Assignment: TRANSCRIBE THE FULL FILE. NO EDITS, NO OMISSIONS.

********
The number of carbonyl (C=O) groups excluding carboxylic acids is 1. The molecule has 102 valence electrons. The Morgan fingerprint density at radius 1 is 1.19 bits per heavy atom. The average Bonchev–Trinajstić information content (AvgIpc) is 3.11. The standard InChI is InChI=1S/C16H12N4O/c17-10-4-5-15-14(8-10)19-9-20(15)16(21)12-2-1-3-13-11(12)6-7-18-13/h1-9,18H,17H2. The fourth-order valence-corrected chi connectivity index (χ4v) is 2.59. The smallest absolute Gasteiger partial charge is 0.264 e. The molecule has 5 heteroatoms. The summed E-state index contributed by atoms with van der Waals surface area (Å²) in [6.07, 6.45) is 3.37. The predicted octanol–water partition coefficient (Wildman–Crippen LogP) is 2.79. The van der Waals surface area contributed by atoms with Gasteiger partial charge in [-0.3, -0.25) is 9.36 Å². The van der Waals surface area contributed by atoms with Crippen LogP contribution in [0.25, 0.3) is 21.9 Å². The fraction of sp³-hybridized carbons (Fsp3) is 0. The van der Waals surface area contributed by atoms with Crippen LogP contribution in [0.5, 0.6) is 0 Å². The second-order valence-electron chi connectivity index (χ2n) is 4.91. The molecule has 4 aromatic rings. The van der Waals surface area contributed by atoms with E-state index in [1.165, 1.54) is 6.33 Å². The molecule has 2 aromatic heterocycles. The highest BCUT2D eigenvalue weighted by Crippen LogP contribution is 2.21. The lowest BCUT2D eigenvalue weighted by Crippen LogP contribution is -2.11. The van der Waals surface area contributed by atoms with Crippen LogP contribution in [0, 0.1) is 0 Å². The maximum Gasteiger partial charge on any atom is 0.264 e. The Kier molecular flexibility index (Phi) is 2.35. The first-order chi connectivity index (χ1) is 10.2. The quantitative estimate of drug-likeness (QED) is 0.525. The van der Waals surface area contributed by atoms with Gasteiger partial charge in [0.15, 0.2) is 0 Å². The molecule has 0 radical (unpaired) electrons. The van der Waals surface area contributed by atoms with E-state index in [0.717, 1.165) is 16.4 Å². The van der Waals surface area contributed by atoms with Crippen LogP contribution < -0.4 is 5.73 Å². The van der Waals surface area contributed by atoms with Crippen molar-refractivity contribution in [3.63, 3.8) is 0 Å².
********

The number of carbonyl (C=O) groups excluding carboxylic acids is 1. The molecule has 102 valence electrons. The Morgan fingerprint density at radius 1 is 1.19 bits per heavy atom. The average Bonchev–Trinajstić information content (AvgIpc) is 3.11. The standard InChI is InChI=1S/C16H12N4O/c17-10-4-5-15-14(8-10)19-9-20(15)16(21)12-2-1-3-13-11(12)6-7-18-13/h1-9,18H,17H2. The fourth-order valence-corrected chi connectivity index (χ4v) is 2.59. The smallest absolute Gasteiger partial charge is 0.264 e. The molecule has 5 heteroatoms. The summed E-state index contributed by atoms with van der Waals surface area (Å²) in [6.07, 6.45) is 3.37. The predicted octanol–water partition coefficient (Wildman–Crippen LogP) is 2.79. The van der Waals surface area contributed by atoms with Gasteiger partial charge in [-0.3, -0.25) is 9.36 Å². The van der Waals surface area contributed by atoms with Crippen LogP contribution in [0.25, 0.3) is 21.9 Å². The fraction of sp³-hybridized carbons (Fsp3) is 0. The van der Waals surface area contributed by atoms with Crippen LogP contribution in [0.5, 0.6) is 0 Å². The second-order valence-electron chi connectivity index (χ2n) is 4.91. The molecule has 4 aromatic rings. The van der Waals surface area contributed by atoms with E-state index in [1.165, 1.54) is 6.33 Å². The molecule has 2 aromatic heterocycles. The highest BCUT2D eigenvalue weighted by Crippen LogP contribution is 2.21. The lowest BCUT2D eigenvalue weighted by Crippen LogP contribution is -2.11. The van der Waals surface area contributed by atoms with Crippen LogP contribution in [0, 0.1) is 0 Å². The maximum Gasteiger partial charge on any atom is 0.264 e. The Kier molecular flexibility index (Phi) is 2.35. The first-order chi connectivity index (χ1) is 10.2. The quantitative estimate of drug-likeness (QED) is 0.525. The van der Waals surface area contributed by atoms with Gasteiger partial charge in [0.15, 0.2) is 0 Å². The molecule has 0 radical (unpaired) electrons. The van der Waals surface area contributed by atoms with E-state index in [0.717, 1.165) is 16.4 Å². The van der Waals surface area contributed by atoms with Crippen LogP contribution < -0.4 is 5.73 Å². The van der Waals surface area contributed by atoms with Crippen molar-refractivity contribution in [3.63, 3.8) is 0 Å².